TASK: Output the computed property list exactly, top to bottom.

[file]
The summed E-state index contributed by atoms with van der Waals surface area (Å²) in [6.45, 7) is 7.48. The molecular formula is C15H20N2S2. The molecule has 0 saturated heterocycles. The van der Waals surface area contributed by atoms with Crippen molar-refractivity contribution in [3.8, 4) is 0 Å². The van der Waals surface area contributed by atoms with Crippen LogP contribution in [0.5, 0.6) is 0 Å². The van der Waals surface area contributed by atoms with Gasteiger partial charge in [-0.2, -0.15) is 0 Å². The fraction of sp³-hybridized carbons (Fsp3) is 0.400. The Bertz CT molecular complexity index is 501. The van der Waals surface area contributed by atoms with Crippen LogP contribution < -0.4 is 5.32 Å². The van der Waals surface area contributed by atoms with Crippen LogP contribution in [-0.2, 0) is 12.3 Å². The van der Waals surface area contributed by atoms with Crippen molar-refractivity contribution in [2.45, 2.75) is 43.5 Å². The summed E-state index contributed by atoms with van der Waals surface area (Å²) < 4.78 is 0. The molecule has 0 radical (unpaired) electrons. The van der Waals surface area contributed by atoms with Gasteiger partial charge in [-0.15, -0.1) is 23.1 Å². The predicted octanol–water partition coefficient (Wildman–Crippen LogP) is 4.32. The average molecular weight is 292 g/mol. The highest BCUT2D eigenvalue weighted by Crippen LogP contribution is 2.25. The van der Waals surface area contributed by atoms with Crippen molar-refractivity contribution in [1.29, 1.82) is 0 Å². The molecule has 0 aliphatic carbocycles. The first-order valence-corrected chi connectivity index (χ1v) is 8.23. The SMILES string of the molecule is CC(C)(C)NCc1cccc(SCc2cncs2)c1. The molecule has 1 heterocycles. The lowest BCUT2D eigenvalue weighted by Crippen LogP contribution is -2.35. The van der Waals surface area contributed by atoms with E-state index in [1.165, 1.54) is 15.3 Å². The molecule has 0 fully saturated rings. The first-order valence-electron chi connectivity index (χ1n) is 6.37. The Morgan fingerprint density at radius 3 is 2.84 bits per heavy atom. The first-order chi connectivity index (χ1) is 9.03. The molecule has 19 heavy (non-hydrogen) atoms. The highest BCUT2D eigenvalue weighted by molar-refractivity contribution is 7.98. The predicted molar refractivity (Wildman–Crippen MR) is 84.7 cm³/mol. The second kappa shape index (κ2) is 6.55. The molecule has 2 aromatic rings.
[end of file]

The summed E-state index contributed by atoms with van der Waals surface area (Å²) in [6.45, 7) is 7.48. The molecular formula is C15H20N2S2. The molecule has 0 saturated heterocycles. The van der Waals surface area contributed by atoms with Crippen molar-refractivity contribution in [3.8, 4) is 0 Å². The van der Waals surface area contributed by atoms with Crippen LogP contribution in [0.5, 0.6) is 0 Å². The van der Waals surface area contributed by atoms with Gasteiger partial charge in [-0.2, -0.15) is 0 Å². The fraction of sp³-hybridized carbons (Fsp3) is 0.400. The Bertz CT molecular complexity index is 501. The van der Waals surface area contributed by atoms with Crippen LogP contribution < -0.4 is 5.32 Å². The van der Waals surface area contributed by atoms with Crippen LogP contribution in [-0.2, 0) is 12.3 Å². The van der Waals surface area contributed by atoms with Crippen molar-refractivity contribution in [2.45, 2.75) is 43.5 Å². The summed E-state index contributed by atoms with van der Waals surface area (Å²) < 4.78 is 0. The molecule has 0 radical (unpaired) electrons. The van der Waals surface area contributed by atoms with Gasteiger partial charge in [-0.15, -0.1) is 23.1 Å². The predicted octanol–water partition coefficient (Wildman–Crippen LogP) is 4.32. The average molecular weight is 292 g/mol. The highest BCUT2D eigenvalue weighted by Crippen LogP contribution is 2.25. The van der Waals surface area contributed by atoms with Crippen molar-refractivity contribution in [1.29, 1.82) is 0 Å². The molecule has 0 aliphatic carbocycles. The first-order valence-corrected chi connectivity index (χ1v) is 8.23. The SMILES string of the molecule is CC(C)(C)NCc1cccc(SCc2cncs2)c1. The molecule has 1 heterocycles. The lowest BCUT2D eigenvalue weighted by Crippen LogP contribution is -2.35. The van der Waals surface area contributed by atoms with E-state index in [1.165, 1.54) is 15.3 Å². The molecule has 0 fully saturated rings. The first-order valence-electron chi connectivity index (χ1n) is 6.37. The Morgan fingerprint density at radius 3 is 2.84 bits per heavy atom. The first-order chi connectivity index (χ1) is 9.03. The molecule has 19 heavy (non-hydrogen) atoms. The highest BCUT2D eigenvalue weighted by molar-refractivity contribution is 7.98. The predicted molar refractivity (Wildman–Crippen MR) is 84.7 cm³/mol. The second kappa shape index (κ2) is 6.55. The molecule has 2 aromatic rings.